References Top

1.Mark WL, John RK, Theodore K, Paul MS. Critical evaluation of diagnostic aids for the detection of oral cancer. Oral Oncology 2008;44:10-22.  Back to cited text no. 1      
2.Scuibba JJ. Improving detection of precancerous and canerous oral lesions. JADA 1999;130:1445-57.  Back to cited text no. 2      
3.Epstein JB, Scully C, Spinelli JJ. Toluidine blue and Lugol′s iodine application in the assessment of oral malignant disease and lesions at risk of malignancy. J Oral Path Med 1992;21:160-3.  Back to cited text no. 3      
4.Zhang L, Williams M, Poh CF, Laronde D, Epstein JB, Durham S, et al. Toluidine blue staining identifies high-risk primary oral premalignant lesions with poor outcome. Cancer Res 2005;65:8017-21.  Back to cited text no. 4  [PUBMED]  [FULLTEXT]  
5.Martin IC, Kerawala CJ, Reed M. The application of toluidine blue as a diagnostic adjunct in the detection of epithelial dysplasia. Oral Surg Oral Med Oral Pathol Oral Radiol Endod 1998;85:444-6.  Back to cited text no. 5  [PUBMED]  [FULLTEXT]  
6.Bhalang K, Suesuwan A, Dhanuthai K, Sannikorn P, Luangjarmekorn L, Swasdison S. The application of acetic acid in the detection of oral squamous cell carcinoma. Oral Surg Oral Med Oral Pathol Oral Radiol Endod 2008;106:371-6.  Back to cited text no. 6  [PUBMED]  [FULLTEXT]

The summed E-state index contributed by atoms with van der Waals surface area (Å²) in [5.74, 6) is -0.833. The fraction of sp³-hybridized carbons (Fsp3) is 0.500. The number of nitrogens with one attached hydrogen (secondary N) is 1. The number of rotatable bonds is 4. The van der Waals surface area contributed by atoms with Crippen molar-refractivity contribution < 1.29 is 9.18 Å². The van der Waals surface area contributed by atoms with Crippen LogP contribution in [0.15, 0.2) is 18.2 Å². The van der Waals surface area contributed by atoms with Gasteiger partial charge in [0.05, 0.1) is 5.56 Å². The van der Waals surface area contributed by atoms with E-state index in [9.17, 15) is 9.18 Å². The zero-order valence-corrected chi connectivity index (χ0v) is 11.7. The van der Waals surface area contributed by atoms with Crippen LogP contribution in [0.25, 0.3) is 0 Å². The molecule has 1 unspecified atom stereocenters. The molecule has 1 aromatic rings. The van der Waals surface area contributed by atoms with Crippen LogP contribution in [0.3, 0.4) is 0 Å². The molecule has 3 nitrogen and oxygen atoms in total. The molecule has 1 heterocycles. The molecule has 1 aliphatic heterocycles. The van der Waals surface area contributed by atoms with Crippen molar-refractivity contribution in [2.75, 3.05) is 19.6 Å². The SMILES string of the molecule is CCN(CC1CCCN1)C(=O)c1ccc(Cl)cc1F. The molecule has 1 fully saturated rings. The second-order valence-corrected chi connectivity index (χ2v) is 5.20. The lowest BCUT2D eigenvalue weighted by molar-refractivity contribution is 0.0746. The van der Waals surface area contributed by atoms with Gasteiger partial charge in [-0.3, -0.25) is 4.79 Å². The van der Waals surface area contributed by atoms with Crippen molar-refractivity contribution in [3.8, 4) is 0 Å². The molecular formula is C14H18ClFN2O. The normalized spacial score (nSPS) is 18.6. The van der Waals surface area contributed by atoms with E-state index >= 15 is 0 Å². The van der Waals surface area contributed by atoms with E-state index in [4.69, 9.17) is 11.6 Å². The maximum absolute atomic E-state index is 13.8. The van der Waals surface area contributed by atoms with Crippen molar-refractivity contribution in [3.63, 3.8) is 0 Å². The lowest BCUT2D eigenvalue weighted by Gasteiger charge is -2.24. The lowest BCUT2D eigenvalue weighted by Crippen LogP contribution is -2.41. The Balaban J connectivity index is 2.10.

7.Chen YW, Lin JS, Fong JH, Wang IK, Chou SJ, Wu CH, et al. Use of methylene blue as a diagnostic aid in early detection of oral cancer and precancerous lesions. Br J Oral Maxillofac Surg 2007;45:590-1.  Back to cited text no. 7  [PUBMED]  [FULLTEXT]  
8.Ram S, Siar CH. Chemiluminescence as a diagnostic aid in the detection of oral cancer and potentially malignant epithelial lesions. Int J Oral Maxillofac Surg 2005;34:521-7.  Back to cited text no. 8  [PUBMED]  [FULLTEXT]  
9.Satoskar S, Dinkar A. Diagnostic aids in early cancer detection. JIAOMR 2006;18:82-3.  Back to cited text no. 9